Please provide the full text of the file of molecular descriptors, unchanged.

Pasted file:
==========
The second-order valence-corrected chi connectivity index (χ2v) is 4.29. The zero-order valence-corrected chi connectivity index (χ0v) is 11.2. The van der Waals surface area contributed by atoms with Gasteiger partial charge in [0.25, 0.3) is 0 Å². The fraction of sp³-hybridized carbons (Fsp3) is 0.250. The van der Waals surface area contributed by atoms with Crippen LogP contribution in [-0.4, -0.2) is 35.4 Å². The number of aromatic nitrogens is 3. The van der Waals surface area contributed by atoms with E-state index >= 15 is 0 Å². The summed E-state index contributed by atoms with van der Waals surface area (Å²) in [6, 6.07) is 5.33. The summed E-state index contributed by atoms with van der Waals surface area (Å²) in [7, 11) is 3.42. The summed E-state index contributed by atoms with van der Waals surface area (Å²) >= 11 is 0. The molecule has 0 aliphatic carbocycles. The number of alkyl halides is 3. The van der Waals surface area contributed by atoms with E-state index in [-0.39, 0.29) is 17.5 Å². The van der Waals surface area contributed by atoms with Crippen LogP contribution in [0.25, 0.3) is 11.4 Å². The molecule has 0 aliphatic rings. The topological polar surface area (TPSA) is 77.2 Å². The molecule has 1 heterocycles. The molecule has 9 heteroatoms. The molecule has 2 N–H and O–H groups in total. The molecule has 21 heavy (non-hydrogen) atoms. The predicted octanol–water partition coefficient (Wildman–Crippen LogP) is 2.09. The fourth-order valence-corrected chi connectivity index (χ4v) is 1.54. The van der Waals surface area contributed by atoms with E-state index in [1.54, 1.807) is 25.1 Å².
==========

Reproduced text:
The second-order valence-corrected chi connectivity index (χ2v) is 4.29. The zero-order valence-corrected chi connectivity index (χ0v) is 11.2. The van der Waals surface area contributed by atoms with Gasteiger partial charge in [0.25, 0.3) is 0 Å². The fraction of sp³-hybridized carbons (Fsp3) is 0.250. The van der Waals surface area contributed by atoms with Crippen LogP contribution in [-0.4, -0.2) is 35.4 Å². The number of aromatic nitrogens is 3. The van der Waals surface area contributed by atoms with E-state index >= 15 is 0 Å². The summed E-state index contributed by atoms with van der Waals surface area (Å²) in [6, 6.07) is 5.33. The summed E-state index contributed by atoms with van der Waals surface area (Å²) in [7, 11) is 3.42. The summed E-state index contributed by atoms with van der Waals surface area (Å²) >= 11 is 0. The molecule has 0 aliphatic carbocycles. The number of alkyl halides is 3. The van der Waals surface area contributed by atoms with E-state index in [-0.39, 0.29) is 17.5 Å². The van der Waals surface area contributed by atoms with Crippen LogP contribution in [0.25, 0.3) is 11.4 Å². The molecule has 0 aliphatic rings. The topological polar surface area (TPSA) is 77.2 Å². The molecule has 1 heterocycles. The molecule has 9 heteroatoms. The molecule has 2 N–H and O–H groups in total. The molecule has 21 heavy (non-hydrogen) atoms. The predicted octanol–water partition coefficient (Wildman–Crippen LogP) is 2.09. The fourth-order valence-corrected chi connectivity index (χ4v) is 1.54. The van der Waals surface area contributed by atoms with E-state index in [1.54, 1.807) is 25.1 Å².